Economy strongly influences college choice, survey says

Schools.com

College students today are more concerned about the economy than their predecessors, and this is affecting their choice of school. So says a survey conducted by consulting firm Maguire Associates and free online scholarship directory, Fastweb.com.

The College Decision Impact Survey results, released Tuesday, show that the Class of 2015 is choosing its prospective colleges by giving more weight to what the survey calls the “real” costs of the degree, as well as the return students expect to receive on their investment in a particular school's diploma.

More than 21,000 high school seniors, all members of Fastweb and so, therefore, presumably looking for help in paying for school with scholarships, were polled in January 2011 about their college search and application behaviors.

“This is the third year in a row we’ve seen students’ concerns about the economy at an elevated level,” says Tara Scholder, senior vice president, Maguire Associates in a press release. “As the fallout from the recession continues, institutions that want to attract quality students and engage their families need to be experts at communicating the lifetime return on an investment in their school. That means focusing on the unique value proposition that they offer.”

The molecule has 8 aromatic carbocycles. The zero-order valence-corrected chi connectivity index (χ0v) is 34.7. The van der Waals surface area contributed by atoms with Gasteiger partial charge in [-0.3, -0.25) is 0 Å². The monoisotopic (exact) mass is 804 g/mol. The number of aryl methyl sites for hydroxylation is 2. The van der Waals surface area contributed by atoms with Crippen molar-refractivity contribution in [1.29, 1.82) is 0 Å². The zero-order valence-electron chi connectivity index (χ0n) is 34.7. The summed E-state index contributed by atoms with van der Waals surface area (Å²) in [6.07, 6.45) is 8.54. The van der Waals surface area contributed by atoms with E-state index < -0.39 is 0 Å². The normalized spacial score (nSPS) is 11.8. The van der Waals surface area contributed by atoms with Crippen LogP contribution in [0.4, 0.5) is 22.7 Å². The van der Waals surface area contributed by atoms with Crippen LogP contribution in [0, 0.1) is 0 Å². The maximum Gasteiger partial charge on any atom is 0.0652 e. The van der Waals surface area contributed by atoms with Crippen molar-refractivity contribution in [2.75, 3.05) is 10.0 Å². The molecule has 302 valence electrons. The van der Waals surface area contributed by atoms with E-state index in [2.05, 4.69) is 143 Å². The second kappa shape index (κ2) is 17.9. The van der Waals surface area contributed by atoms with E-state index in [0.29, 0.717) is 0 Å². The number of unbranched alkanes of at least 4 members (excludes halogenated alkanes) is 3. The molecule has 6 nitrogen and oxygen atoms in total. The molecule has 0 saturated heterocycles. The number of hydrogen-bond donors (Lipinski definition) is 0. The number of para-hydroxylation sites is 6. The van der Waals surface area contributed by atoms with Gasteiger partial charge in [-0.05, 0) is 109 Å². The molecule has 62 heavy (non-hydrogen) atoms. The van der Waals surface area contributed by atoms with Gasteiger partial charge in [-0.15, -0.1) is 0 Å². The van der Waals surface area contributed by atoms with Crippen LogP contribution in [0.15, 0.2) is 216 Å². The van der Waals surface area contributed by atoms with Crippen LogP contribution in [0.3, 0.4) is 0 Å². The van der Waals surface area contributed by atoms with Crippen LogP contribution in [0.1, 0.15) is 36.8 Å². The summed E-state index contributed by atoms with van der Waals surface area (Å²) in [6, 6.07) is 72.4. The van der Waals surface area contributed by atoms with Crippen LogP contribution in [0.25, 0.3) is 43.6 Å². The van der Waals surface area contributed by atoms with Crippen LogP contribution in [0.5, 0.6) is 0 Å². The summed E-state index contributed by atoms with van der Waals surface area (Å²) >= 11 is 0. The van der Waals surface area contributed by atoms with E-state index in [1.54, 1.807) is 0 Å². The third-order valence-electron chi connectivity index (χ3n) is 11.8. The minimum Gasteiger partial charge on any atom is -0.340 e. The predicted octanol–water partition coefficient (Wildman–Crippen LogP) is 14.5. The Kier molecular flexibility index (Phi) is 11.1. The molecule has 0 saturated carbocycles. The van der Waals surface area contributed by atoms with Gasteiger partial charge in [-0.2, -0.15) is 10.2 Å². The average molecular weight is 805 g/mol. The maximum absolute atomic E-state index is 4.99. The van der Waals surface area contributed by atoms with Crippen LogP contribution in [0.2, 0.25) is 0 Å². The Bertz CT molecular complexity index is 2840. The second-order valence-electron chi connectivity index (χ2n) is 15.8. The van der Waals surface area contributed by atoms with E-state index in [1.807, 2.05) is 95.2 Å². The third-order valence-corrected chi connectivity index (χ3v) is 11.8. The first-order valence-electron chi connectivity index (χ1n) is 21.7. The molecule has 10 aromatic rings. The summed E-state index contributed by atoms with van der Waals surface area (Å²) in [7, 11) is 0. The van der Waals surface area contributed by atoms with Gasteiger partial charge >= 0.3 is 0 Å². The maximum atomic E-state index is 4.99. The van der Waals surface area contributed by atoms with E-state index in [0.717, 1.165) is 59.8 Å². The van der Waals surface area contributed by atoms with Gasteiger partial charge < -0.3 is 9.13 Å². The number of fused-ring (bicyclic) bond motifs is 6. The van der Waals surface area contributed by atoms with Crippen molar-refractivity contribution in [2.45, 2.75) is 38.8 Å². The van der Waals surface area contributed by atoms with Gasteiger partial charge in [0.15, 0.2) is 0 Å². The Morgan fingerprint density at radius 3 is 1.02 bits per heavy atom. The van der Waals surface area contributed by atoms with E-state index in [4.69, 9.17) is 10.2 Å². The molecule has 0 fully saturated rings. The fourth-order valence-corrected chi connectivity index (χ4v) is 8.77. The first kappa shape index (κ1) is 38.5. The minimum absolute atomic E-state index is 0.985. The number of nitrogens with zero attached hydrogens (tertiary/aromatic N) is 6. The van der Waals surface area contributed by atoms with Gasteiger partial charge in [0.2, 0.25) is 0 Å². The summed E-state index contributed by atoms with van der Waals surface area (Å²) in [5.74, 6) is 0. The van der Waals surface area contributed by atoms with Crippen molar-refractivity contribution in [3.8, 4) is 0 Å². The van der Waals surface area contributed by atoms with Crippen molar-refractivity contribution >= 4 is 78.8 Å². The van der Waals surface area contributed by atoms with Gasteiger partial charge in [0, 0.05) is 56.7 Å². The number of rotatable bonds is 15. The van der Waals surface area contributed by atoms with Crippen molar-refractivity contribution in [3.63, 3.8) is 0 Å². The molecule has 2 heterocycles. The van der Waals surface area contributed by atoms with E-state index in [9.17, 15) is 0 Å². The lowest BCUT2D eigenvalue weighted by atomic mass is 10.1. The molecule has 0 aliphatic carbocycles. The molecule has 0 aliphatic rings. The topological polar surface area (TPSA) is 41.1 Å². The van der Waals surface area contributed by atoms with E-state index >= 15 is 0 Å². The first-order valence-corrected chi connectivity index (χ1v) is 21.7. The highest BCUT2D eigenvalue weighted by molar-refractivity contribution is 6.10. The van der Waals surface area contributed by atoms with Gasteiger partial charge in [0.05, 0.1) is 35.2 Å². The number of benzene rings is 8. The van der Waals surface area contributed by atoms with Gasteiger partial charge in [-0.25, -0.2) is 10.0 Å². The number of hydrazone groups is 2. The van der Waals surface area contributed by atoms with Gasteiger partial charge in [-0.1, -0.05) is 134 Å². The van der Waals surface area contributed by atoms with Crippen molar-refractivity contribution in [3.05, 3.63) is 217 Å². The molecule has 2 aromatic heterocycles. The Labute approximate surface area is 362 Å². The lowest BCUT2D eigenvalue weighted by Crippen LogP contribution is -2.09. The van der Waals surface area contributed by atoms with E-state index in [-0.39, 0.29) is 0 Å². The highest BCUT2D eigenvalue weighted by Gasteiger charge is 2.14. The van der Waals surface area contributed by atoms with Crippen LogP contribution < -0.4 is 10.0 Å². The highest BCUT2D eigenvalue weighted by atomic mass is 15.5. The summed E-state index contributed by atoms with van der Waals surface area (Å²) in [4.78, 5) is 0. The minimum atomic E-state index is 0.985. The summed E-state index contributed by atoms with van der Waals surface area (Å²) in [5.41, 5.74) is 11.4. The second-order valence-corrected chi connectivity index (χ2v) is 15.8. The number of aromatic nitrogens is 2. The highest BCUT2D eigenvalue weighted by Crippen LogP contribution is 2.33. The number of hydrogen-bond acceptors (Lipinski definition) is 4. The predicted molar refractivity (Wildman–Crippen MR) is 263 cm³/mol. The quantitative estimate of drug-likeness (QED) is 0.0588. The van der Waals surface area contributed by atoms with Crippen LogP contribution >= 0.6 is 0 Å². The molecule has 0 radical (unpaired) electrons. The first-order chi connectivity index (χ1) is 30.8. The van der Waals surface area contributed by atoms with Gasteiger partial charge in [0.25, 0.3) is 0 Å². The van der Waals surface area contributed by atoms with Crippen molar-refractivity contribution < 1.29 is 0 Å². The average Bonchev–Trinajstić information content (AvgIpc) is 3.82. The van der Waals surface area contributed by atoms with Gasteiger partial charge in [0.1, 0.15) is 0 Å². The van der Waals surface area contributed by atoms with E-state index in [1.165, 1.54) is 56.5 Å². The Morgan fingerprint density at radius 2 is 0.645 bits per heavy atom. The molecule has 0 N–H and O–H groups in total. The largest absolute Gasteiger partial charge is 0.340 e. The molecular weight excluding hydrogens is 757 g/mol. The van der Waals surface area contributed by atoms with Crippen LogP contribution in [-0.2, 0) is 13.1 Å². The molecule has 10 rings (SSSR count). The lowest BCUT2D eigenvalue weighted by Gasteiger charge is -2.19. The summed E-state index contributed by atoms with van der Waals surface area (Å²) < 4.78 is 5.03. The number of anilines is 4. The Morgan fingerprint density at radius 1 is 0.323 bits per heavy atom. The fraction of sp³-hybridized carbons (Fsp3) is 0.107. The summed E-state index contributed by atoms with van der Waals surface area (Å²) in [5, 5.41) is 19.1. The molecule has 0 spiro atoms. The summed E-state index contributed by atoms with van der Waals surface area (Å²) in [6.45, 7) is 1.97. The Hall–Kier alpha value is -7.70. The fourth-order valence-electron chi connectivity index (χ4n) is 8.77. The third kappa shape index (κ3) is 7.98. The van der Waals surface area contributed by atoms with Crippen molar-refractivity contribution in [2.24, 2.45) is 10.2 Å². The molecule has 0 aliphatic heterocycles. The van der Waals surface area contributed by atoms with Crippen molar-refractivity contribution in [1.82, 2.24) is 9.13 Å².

On-campus experiences preferred

Students in the survey strongly preferred in-person instruction for their college-level classes (84 percent). Only 2 percent of students preferred online instruction. A larger percentage (12 percent) favored a combination of online and classroom-based learning.

Popular professions include:

  • Health-related (22 percent)
  • Business (9 percent)
  • Biological and biomedical sciences (9 percent)
  • Engineering (8 percent)
  • Performing and visual arts (7 percent)
  • Education (7 percent)

Getting your money’s worth

More than two-thirds (68 percent) of the prospective college students surveyed said that the economy has “greatly” or “somewhat” influenced their college application choices. That number is in line with the trend the survey has seen in these recession-hit years, with 60 percent in 2009 and 64 percent in 2010, indicating that level of concern.

According to the report, students consider the following things to be the most important when choosing the schools to which they will apply:

  • Quality of major (94 percent)
  • “Value” of education (quality and cost) (92 percent)
  • Employment opportunities after graduation (91 percent)
  • Availability of need- or merit-based aid (87 percent)
  • Total costs (87 percent)

Facebook me

The survey also showed, not surprisingly, that social media plays a big role in shaping students’ ideas about where to apply and how. Maguire Associates advises colleges and universities looking to recruit to get tudents “where they live and breathe”—in other words, Facebook and YouTube.

45 percent of respondents say they visit Facebook several times each day. More than half report that they have:

  • Watched a YouTube video created by a school (57 percent)
  • Searched for scholarships using social media or networking sites (56 percent)
  • Read posts about a school on a social networking site (53 percent)

The full survey results are available from Maguire Associates here.